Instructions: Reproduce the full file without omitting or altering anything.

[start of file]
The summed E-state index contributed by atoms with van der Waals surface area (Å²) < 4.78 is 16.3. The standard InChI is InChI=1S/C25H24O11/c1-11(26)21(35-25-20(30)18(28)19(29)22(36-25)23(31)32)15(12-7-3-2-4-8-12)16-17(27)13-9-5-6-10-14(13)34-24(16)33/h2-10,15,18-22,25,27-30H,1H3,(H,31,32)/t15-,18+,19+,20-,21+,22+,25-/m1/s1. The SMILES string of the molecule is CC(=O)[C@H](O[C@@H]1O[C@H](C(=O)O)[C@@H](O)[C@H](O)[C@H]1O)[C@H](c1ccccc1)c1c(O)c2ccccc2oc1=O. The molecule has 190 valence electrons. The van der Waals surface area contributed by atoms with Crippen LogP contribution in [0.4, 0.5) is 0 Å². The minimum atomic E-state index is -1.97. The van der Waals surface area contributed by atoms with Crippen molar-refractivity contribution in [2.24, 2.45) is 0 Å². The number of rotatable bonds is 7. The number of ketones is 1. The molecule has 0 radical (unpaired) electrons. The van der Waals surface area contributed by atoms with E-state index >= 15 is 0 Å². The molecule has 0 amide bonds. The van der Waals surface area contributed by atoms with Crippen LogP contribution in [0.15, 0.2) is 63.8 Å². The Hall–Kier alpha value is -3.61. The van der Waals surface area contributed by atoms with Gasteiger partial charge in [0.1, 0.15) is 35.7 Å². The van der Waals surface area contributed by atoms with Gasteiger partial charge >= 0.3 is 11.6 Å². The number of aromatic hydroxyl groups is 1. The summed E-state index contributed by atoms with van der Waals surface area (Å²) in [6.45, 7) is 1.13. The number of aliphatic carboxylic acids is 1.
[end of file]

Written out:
The summed E-state index contributed by atoms with van der Waals surface area (Å²) < 4.78 is 16.3. The standard InChI is InChI=1S/C25H24O11/c1-11(26)21(35-25-20(30)18(28)19(29)22(36-25)23(31)32)15(12-7-3-2-4-8-12)16-17(27)13-9-5-6-10-14(13)34-24(16)33/h2-10,15,18-22,25,27-30H,1H3,(H,31,32)/t15-,18+,19+,20-,21+,22+,25-/m1/s1. The SMILES string of the molecule is CC(=O)[C@H](O[C@@H]1O[C@H](C(=O)O)[C@@H](O)[C@H](O)[C@H]1O)[C@H](c1ccccc1)c1c(O)c2ccccc2oc1=O. The molecule has 190 valence electrons. The van der Waals surface area contributed by atoms with Crippen LogP contribution in [0.4, 0.5) is 0 Å². The minimum atomic E-state index is -1.97. The van der Waals surface area contributed by atoms with Crippen molar-refractivity contribution in [2.24, 2.45) is 0 Å². The number of rotatable bonds is 7. The number of ketones is 1. The molecule has 0 radical (unpaired) electrons. The van der Waals surface area contributed by atoms with E-state index >= 15 is 0 Å². The molecule has 0 amide bonds. The van der Waals surface area contributed by atoms with Crippen LogP contribution in [0.15, 0.2) is 63.8 Å². The Hall–Kier alpha value is -3.61. The van der Waals surface area contributed by atoms with Gasteiger partial charge in [0.1, 0.15) is 35.7 Å². The van der Waals surface area contributed by atoms with Gasteiger partial charge >= 0.3 is 11.6 Å². The number of aromatic hydroxyl groups is 1. The summed E-state index contributed by atoms with van der Waals surface area (Å²) in [6.45, 7) is 1.13. The number of aliphatic carboxylic acids is 1.